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How to Empower Teams to Be More Autonomous

Team Processes

23 January, 2021

Velu Alagianambi
Velu Alagianambi

Engineering Manager at Atlassian

Velu Alagianambi, Engineering Manager at Atlassian, tells of his efforts to empower a team he inherited to be more autonomous, self-sufficient, and productive.

Problem

I inherited a team that was accustomed to a traditional operational style that was essentially a command-and-control style. Whenever the team encountered a problem, they would rush to the manager asking what to do next. The fact that the leaders of the team were unable to go on vacation illustrated the severity of the situation. I wanted to change it not only because I believe people can reach their real potential as autonomous and accountable individuals, but because it was creating problems on a structural level.

After I addressed this issue, a year later we had conducted a survey which indicated an increase in autonomy and self-sufficiency of the team. My mind is at rest knowing that the team knows how to run its stuff.

Actions taken

First of all, I had to clearly outline roles and responsibilities on the team. The lack of clarity was slowing them down and they were unable to ramp up as expected. I worked with newly hired employees whose responsibilities were unclear. I compiled a document clearly explaining the expectations for new hires.

For the first month or so, I was merely observing how the team was operating. During retros, I would pay particular attention to recurring problems and focus on them first.

Most of the problems we encountered were process-based rather than people-related. Examples of this were multiple dependencies we had on Design, and how we learned that those dependencies should've been ready before the engineering sprint even started. The lack of transparency was inherent. We knew what the team needed to do, but the breakdown of how we were going to do it was not very transparent. I decided to be open with the team and encourage participation. I would tell the team what we should accomplish by the end of a quarter and then ask them to contribute to breaking the tasks down sprint by sprint for six sprints. The team would identify dependencies, and we were able to notify them much earlier than before. We would know exactly what dependency is needed, and Design or some other team would be made aware of the upcoming work.

I created collective accountability among employees. Previously, people would ask what to do and perform it, and then they would do it without any notion of collective accountability. I made them commit together as a team to accomplish a certain goal.

They self-identified tasks, found the best subject matter experts, and worked with them to complete each task. Knowing their goals, they became aware of risks and more systematically brainstormed about solutions and strategies to mitigate risks. That empowered them to take ownership of their work and claim accountability.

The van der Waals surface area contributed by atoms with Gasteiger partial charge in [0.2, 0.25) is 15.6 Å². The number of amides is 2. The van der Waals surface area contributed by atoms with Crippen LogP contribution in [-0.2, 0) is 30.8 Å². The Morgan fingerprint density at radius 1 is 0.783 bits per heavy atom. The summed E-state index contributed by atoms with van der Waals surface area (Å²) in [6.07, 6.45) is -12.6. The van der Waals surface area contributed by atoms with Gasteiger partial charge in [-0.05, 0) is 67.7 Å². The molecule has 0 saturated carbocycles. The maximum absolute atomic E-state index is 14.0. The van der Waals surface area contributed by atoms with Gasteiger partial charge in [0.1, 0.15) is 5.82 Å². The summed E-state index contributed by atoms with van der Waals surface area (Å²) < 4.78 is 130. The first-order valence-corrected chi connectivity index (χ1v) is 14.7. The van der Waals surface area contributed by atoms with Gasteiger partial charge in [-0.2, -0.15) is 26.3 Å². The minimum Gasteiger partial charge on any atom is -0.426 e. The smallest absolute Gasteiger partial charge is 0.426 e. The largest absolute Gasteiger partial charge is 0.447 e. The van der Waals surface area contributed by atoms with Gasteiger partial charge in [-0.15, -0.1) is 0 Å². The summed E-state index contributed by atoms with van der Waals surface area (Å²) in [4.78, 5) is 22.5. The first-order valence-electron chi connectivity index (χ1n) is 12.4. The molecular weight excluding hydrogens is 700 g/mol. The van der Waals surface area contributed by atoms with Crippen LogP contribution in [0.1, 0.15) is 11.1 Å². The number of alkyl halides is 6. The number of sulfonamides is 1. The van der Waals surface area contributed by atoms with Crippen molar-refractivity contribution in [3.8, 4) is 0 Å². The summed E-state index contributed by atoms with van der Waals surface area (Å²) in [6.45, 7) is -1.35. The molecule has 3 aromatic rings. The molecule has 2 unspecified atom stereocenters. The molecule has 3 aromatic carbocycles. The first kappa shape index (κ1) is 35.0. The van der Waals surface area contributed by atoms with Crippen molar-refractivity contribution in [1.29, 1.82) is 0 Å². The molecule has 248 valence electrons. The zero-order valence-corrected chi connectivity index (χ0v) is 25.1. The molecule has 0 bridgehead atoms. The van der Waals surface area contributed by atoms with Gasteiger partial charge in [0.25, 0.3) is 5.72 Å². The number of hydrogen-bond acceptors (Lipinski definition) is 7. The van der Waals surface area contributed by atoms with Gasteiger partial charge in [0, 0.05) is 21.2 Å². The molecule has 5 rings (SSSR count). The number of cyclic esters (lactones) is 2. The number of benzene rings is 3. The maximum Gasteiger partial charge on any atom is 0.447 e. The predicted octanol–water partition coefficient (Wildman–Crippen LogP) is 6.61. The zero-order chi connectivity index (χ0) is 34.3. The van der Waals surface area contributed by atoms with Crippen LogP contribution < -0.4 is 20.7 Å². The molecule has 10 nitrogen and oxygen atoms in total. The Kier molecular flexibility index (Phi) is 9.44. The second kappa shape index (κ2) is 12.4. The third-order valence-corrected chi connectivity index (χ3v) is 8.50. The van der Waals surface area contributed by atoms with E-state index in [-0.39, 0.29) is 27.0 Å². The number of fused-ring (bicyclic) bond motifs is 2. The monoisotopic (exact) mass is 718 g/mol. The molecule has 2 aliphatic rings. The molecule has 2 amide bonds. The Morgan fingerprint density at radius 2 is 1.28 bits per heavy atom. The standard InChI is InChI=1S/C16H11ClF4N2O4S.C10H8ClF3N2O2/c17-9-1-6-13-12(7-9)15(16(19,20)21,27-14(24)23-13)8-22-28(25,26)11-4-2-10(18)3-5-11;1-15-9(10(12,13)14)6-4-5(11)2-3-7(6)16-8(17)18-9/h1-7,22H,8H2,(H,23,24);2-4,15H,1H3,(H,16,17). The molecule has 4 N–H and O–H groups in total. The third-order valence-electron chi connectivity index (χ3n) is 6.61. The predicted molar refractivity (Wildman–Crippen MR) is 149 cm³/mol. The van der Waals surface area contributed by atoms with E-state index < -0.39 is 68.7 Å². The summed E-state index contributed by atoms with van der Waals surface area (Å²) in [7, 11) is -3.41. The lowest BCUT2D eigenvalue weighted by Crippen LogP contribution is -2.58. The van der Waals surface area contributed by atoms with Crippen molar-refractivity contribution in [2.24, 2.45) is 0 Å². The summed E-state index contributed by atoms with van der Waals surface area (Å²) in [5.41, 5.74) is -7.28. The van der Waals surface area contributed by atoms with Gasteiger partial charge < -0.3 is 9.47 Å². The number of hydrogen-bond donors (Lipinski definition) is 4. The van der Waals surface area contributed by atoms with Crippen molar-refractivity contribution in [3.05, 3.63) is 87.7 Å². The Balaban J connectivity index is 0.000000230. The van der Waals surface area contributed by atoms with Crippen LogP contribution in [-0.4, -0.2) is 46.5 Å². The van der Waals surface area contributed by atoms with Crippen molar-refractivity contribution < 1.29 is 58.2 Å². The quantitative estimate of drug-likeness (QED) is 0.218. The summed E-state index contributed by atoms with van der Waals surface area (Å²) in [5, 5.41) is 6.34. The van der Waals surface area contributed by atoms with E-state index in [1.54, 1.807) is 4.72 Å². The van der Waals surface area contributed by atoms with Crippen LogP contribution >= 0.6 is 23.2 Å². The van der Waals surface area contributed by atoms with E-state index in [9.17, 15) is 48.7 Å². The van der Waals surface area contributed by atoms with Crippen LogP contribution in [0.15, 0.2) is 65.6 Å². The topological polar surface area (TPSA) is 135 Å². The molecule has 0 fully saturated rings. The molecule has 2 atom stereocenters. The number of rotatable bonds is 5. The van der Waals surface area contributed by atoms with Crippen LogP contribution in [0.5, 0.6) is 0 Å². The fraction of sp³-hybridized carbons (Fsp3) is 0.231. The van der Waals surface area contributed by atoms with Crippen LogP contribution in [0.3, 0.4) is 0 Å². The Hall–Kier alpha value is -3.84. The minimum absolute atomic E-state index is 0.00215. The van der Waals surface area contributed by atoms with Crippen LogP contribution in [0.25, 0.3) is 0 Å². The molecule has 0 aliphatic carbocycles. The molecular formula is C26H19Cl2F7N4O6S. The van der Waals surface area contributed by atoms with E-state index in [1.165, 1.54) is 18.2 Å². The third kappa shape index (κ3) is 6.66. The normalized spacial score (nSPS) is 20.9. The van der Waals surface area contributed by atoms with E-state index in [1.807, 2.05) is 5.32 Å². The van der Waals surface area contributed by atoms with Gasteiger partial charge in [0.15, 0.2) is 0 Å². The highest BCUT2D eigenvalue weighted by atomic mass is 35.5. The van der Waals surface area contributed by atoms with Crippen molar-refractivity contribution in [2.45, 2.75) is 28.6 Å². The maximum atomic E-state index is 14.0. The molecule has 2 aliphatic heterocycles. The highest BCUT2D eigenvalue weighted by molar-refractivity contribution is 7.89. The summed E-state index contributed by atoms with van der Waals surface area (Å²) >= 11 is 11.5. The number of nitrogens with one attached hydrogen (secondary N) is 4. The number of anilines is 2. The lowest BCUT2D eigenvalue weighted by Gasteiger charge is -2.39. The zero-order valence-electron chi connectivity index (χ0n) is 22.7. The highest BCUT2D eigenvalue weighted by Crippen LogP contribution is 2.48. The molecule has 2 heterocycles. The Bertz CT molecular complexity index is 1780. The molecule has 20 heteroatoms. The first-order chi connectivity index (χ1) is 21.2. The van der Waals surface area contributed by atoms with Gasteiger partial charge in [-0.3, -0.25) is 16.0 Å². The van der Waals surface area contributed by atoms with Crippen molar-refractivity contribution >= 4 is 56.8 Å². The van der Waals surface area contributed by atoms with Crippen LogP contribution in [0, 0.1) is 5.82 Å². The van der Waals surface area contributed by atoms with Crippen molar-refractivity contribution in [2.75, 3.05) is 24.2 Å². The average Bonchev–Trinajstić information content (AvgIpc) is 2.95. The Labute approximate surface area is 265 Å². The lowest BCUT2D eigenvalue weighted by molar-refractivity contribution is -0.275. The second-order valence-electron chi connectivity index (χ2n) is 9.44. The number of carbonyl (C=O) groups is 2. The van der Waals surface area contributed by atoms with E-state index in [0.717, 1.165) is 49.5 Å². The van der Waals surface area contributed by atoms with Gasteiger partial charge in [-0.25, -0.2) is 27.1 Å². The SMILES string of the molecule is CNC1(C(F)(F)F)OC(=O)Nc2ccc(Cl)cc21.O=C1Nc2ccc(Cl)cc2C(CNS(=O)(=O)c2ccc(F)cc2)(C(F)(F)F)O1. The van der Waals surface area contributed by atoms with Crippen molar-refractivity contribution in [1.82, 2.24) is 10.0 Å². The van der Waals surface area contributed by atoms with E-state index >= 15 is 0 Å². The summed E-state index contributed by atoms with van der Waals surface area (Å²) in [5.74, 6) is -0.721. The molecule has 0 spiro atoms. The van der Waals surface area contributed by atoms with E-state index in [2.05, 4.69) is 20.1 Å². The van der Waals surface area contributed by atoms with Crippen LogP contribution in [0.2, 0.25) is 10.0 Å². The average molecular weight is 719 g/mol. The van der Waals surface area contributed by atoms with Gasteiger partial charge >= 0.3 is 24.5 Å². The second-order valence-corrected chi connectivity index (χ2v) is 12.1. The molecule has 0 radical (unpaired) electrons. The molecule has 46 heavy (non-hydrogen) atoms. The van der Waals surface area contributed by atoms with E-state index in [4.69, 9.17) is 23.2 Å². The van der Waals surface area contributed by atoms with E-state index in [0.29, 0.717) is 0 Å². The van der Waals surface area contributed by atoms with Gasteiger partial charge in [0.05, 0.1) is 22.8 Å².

Sometimes it wasn’t obvious to find matching subject matter experts or the right team. As an EM, I had greater visibility into the different teams and was able to connect the right people. Also, I have identified recurring dependencies and have resolved them efficiently, by facilitating the knowledge transfer between the teams and making the team self-sufficient.

I would decrease workstreams to increase availability, especially in Product and Design that have been chronically behind. It meant setting the right priorities and matching them with availability. The team became increasingly involved in determining high/low priority and picking high priority work. The team was able to solve 80 percent of problems with 20 percent of the effort following the Pareto principle and our approach to prioritization. This gave them confidence and also sent a clear signal to stakeholders of the great work they had done.

Lessons learned

  • As a new manager of a team, don't presume anything and try to figure out why things are the way they are. Instead of assigning tasks, explain the problem and let the team figure out their own solution (even if you already know what it is). Deliver problems, not solutions.
  • We formally established the feature lead role that had already been practiced in some parts of the company. We had multiple iterations of the concept, but a feature lead paved the way for making the team autonomous. Feature leads would have a broader view into what was happening, and as we started to rotate them, we had to start onboarding new people. I coached two people to become feature leads and be able to solve some of the recurring problems.
  • Make engineers accountable. If something needs to be delivered on the x date, communicate as early as possible, and have them have precise expectations, including picking the right solution for that timeframe. If there is no timeframe, make an estimate on the timeframe and make them accountable for it.
  • You have to tailor your coaching. Some people want to stretch their assignments, and other people are comfortable at where they are. You should understand where they all want to get to and adjust your approach. I made someone a feature lead when they were not ready; I thought it was a great growth opportunity for them, but it turned out that they were not comfortable with that.

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